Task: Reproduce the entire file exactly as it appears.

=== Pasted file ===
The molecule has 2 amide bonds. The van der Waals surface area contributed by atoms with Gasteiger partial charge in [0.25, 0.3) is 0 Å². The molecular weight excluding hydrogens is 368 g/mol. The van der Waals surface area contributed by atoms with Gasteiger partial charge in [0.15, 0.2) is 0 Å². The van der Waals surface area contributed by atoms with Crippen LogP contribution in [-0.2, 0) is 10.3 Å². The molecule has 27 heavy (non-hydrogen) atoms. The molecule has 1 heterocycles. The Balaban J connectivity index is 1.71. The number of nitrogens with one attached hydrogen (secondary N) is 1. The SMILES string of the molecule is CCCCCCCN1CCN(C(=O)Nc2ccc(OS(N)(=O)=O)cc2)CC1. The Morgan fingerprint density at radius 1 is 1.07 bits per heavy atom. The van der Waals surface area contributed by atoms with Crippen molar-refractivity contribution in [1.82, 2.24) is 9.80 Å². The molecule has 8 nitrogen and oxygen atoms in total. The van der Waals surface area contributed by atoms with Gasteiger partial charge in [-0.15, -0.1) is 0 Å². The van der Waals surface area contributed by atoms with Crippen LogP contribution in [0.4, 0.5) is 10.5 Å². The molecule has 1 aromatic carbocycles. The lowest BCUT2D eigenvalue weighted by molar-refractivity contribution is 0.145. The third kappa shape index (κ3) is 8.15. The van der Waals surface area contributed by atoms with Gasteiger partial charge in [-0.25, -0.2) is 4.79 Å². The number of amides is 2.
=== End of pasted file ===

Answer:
The molecule has 2 amide bonds. The van der Waals surface area contributed by atoms with Gasteiger partial charge in [0.25, 0.3) is 0 Å². The molecular weight excluding hydrogens is 368 g/mol. The van der Waals surface area contributed by atoms with Gasteiger partial charge in [0.15, 0.2) is 0 Å². The van der Waals surface area contributed by atoms with Crippen LogP contribution in [-0.2, 0) is 10.3 Å². The molecule has 27 heavy (non-hydrogen) atoms. The molecule has 1 heterocycles. The Balaban J connectivity index is 1.71. The number of nitrogens with one attached hydrogen (secondary N) is 1. The SMILES string of the molecule is CCCCCCCN1CCN(C(=O)Nc2ccc(OS(N)(=O)=O)cc2)CC1. The Morgan fingerprint density at radius 1 is 1.07 bits per heavy atom. The van der Waals surface area contributed by atoms with Crippen molar-refractivity contribution in [1.82, 2.24) is 9.80 Å². The molecule has 8 nitrogen and oxygen atoms in total. The van der Waals surface area contributed by atoms with Gasteiger partial charge in [-0.15, -0.1) is 0 Å². The van der Waals surface area contributed by atoms with Crippen LogP contribution in [0.4, 0.5) is 10.5 Å². The molecule has 1 aromatic carbocycles. The lowest BCUT2D eigenvalue weighted by molar-refractivity contribution is 0.145. The third kappa shape index (κ3) is 8.15. The van der Waals surface area contributed by atoms with Gasteiger partial charge in [-0.25, -0.2) is 4.79 Å². The number of amides is 2.